Sing for your supper, Masonomists

Bryan Caplan never fails to demonstrate why the philosophy of libertarians and other conservatives is ‘kick ’em when they’re down.’

If, on the other hand, you’re poor and powerless, standing up for yourself is normally disastrous. If you have little to offer, you have to rely on the goodwill of others. And one of the surest ways to make a bonfire of your accumulated goodwill is to embrace a bad attitude.

The tendency that advertises itself as the philosophy of self-interest is more accurately advertised as the philosophy of ‘know your place.’ Kochsuckers.

About n8chz

पृथ्वी की उच्च किराया जिले में उद्यमिता कौशल अभाव
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3 Responses to Sing for your supper, Masonomists

  1. human mathematics says:

    lul

  2. ricketson says:

    Caplan’s analysis of reality may be correct (you have to pick your fights wisely, and high-status people will win more of their fights), but his prescription is completely asinine.

    First, I don’t think that high status (i.e. professional) people are particularly meek. However, I do think that they may be more careful about how and when they assert themselves. If you want to get ahead, pick your fights carefully (i.e. don’t get caught up in your emotions) and choose strategies that will minimize the disturbance caused by your fight (and the potential loss of reputation). I’ve met people from working class backgrounds who extoll the virtues of pride-driven and loud self-assertion (as opposed to strategic and subtle self assertion), and explicitly describe this as a “working class” ethic (as opposed to a professional class ethic).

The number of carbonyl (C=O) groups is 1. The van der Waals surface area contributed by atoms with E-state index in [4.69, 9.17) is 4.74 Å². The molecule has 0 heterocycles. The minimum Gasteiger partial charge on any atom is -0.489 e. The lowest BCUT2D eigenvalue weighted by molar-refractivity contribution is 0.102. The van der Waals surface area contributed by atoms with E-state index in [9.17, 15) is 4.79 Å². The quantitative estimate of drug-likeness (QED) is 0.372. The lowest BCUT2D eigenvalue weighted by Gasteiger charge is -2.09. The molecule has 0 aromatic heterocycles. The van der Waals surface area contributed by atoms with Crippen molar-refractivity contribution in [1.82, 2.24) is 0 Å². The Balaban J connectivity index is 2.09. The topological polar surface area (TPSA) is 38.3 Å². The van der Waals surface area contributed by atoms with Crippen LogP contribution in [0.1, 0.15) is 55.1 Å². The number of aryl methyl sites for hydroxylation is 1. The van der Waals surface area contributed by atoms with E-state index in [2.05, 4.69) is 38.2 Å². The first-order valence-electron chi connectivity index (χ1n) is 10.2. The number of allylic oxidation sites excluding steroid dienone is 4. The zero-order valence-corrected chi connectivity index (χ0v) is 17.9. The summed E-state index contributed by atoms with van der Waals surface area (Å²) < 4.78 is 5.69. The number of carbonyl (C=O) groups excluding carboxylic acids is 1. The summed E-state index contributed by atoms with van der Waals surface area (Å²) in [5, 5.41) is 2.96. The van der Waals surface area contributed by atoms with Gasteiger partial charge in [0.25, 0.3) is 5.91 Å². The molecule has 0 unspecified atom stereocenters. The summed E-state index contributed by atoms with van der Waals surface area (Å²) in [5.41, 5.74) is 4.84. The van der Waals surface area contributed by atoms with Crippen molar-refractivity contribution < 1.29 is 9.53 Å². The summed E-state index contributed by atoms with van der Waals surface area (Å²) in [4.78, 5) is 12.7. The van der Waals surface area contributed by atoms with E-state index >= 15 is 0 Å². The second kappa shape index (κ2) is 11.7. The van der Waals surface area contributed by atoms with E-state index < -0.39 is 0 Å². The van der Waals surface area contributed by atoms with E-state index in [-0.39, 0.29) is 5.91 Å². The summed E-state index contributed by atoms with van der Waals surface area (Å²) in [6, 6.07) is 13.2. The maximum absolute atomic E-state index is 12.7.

More generally, his prescription illustrates a common conservative fallacy: “if one person did it, then anyone can do it; and if anyone can do it, then everyone can do it”. Neither of those statements are true, yet conservatives regularly conflate these three issues (one, any, all).

    In fact, his observation that high-status people will win more fights is a perfect illustration of rankism, and why the status quo will necessarily produce a dominance hierarchy that has little to do with merit.

    p.s. by “conflict” and “fights” I am including things as mundane as negotiating over wages, where there is still a conflict of interest even though both sides will likely walk away happy at the end.

  3. n8chz says:

    More generally, his prescription illustrates a common conservative fallacy: “if one person did it, then anyone can do it; and if anyone can do it, then everyone can do it”. Neither of those statements are true, yet conservatives regularly conflate these three issues (one, any, all).

    What??? You mean it’s all a Ponzi scheme?

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